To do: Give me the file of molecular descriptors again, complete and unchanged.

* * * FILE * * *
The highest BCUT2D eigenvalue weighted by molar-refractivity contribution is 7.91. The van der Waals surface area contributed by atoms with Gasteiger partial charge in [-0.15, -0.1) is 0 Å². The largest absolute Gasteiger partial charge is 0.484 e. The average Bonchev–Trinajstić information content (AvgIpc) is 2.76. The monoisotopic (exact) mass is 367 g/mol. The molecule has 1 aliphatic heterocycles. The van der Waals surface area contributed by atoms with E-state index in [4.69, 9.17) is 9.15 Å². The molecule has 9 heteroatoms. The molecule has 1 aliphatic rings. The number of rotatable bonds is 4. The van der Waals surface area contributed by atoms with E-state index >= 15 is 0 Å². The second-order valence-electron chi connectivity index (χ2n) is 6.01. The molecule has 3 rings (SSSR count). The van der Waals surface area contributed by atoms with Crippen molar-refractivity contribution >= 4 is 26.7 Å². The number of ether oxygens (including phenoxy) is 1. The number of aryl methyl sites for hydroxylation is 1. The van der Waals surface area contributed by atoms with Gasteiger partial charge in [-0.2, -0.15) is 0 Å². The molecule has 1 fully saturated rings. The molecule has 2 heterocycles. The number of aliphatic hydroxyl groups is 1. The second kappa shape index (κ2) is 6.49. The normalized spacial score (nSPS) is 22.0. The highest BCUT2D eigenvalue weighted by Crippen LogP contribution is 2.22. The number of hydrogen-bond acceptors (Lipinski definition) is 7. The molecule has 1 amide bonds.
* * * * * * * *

The highest BCUT2D eigenvalue weighted by molar-refractivity contribution is 7.91. The van der Waals surface area contributed by atoms with Gasteiger partial charge in [-0.15, -0.1) is 0 Å². The largest absolute Gasteiger partial charge is 0.484 e. The average Bonchev–Trinajstić information content (AvgIpc) is 2.76. The monoisotopic (exact) mass is 367 g/mol. The molecule has 1 aliphatic heterocycles. The van der Waals surface area contributed by atoms with E-state index in [4.69, 9.17) is 9.15 Å². The molecule has 9 heteroatoms. The molecule has 1 aliphatic rings. The number of rotatable bonds is 4. The van der Waals surface area contributed by atoms with E-state index >= 15 is 0 Å². The second-order valence-electron chi connectivity index (χ2n) is 6.01. The molecule has 3 rings (SSSR count). The van der Waals surface area contributed by atoms with Crippen molar-refractivity contribution >= 4 is 26.7 Å². The number of ether oxygens (including phenoxy) is 1. The number of aryl methyl sites for hydroxylation is 1. The van der Waals surface area contributed by atoms with Gasteiger partial charge in [-0.2, -0.15) is 0 Å². The molecule has 1 fully saturated rings. The molecule has 2 heterocycles. The number of aliphatic hydroxyl groups is 1. The second kappa shape index (κ2) is 6.49. The normalized spacial score (nSPS) is 22.0. The highest BCUT2D eigenvalue weighted by Crippen LogP contribution is 2.22. The number of hydrogen-bond acceptors (Lipinski definition) is 7. The molecule has 1 amide bonds.